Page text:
Key Takeaways on Interferon Use in Myeloproliferative Neoplasms


Richard Silver, MD, discusses the Interferon Initiative organized by the Myeloproliferative Neoplasm Research Foundation.

In an interview with Targeted OncologyTM, Richard T. Silver, MD, professor emeritus of Medicine at Weill Cornell Medicine, discusses the key takeaways surrounding the 3-Year Global Myeloproliferative Neoplasms (MPN) Interferon Initiative.

The initiative organized by the Myeloproliferative Neoplasm Research Foundation (MPNRF) examines how interferon works and what makes it successful. The treatment of MPNs currently has 1 interferon agent approved by the FDA in the United States, as well as ropeginterferon alfa-2b-njft (Besremi) for adults with polycythemia vera (PV).

To further understand these agents, a combination of laboratory studies were conducted in 4 laboratories with the goal of determining the effectiveness and reasoning as to why interferon works in hematological disorders.

Mouse models have demonstrated interferon to be effective in a number of hematological diseases as it affects PV stem cell, is active in affecting the megakaryocytic stem cell, and has been used to treat essential thrombocytopenia (ET).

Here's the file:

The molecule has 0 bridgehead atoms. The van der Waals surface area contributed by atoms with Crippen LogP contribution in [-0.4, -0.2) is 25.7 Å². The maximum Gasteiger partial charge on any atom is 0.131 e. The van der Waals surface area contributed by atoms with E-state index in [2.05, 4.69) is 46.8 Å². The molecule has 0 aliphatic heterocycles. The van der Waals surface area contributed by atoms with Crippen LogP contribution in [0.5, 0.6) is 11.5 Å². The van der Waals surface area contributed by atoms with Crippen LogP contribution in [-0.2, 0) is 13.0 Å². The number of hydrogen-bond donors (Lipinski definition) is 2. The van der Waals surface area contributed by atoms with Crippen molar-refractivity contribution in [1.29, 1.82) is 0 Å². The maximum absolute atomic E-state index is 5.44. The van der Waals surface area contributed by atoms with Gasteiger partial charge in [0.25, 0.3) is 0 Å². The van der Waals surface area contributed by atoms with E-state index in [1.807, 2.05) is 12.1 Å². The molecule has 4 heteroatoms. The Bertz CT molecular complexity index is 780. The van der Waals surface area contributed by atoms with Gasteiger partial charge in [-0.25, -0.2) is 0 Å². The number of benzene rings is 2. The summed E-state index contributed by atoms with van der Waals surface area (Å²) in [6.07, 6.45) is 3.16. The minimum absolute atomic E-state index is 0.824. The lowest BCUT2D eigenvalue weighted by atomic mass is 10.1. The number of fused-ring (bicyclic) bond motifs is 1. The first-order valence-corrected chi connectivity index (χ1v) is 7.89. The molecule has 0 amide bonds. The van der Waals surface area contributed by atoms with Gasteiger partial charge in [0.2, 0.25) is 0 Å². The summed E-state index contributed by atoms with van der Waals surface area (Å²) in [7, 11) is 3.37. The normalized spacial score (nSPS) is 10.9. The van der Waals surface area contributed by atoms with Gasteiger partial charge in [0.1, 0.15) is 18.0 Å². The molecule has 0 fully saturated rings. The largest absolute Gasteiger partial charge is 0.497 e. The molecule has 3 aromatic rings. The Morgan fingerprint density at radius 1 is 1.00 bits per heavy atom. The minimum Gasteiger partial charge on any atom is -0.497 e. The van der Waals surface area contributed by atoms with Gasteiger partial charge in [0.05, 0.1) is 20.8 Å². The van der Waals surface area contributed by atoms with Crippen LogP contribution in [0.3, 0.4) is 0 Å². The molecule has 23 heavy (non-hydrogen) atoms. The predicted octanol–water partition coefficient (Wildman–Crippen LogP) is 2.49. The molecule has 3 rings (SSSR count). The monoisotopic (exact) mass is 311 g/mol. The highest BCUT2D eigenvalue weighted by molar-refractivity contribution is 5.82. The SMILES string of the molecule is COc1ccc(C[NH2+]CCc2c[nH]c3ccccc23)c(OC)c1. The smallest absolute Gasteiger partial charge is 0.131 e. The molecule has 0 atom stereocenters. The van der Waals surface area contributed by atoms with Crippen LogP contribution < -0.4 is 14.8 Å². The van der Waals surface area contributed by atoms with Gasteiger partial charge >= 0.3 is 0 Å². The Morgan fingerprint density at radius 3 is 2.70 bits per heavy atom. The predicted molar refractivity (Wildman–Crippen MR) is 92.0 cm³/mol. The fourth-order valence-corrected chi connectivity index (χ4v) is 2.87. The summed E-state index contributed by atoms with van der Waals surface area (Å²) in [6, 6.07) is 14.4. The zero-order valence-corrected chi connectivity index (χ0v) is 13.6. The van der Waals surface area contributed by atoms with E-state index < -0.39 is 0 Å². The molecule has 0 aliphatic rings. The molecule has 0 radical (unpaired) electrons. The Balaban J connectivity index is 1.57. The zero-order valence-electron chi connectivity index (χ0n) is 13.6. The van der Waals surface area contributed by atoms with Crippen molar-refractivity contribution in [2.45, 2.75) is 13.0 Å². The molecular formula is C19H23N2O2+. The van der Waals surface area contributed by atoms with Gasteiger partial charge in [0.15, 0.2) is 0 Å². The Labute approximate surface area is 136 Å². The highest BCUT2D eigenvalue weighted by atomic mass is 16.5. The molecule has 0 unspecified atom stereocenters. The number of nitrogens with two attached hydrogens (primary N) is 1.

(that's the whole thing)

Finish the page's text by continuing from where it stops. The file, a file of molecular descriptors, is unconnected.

0:08 | I think the all the laboratory investigators would agree that we have ways to go before we fully understand the mechanism action of interferon and why it works and is most effective in PV and ET. It works in early phases of myelofibrosis. When myelofibrosis for example, becomes advanced in the bone marrow, it becomes very sclerotic or fibrotic, and interferon is not effective. There are many questions to be answered.

0:48 |This is the beginning and like all research, when you conduct research, it often opens more questions that are answered. I think this has been true in this MPNRF. As I said, I think the most important aspect of this has been to focus the effect of interferon on the MPN stem cell and show that is, in fact, very active on that cell.

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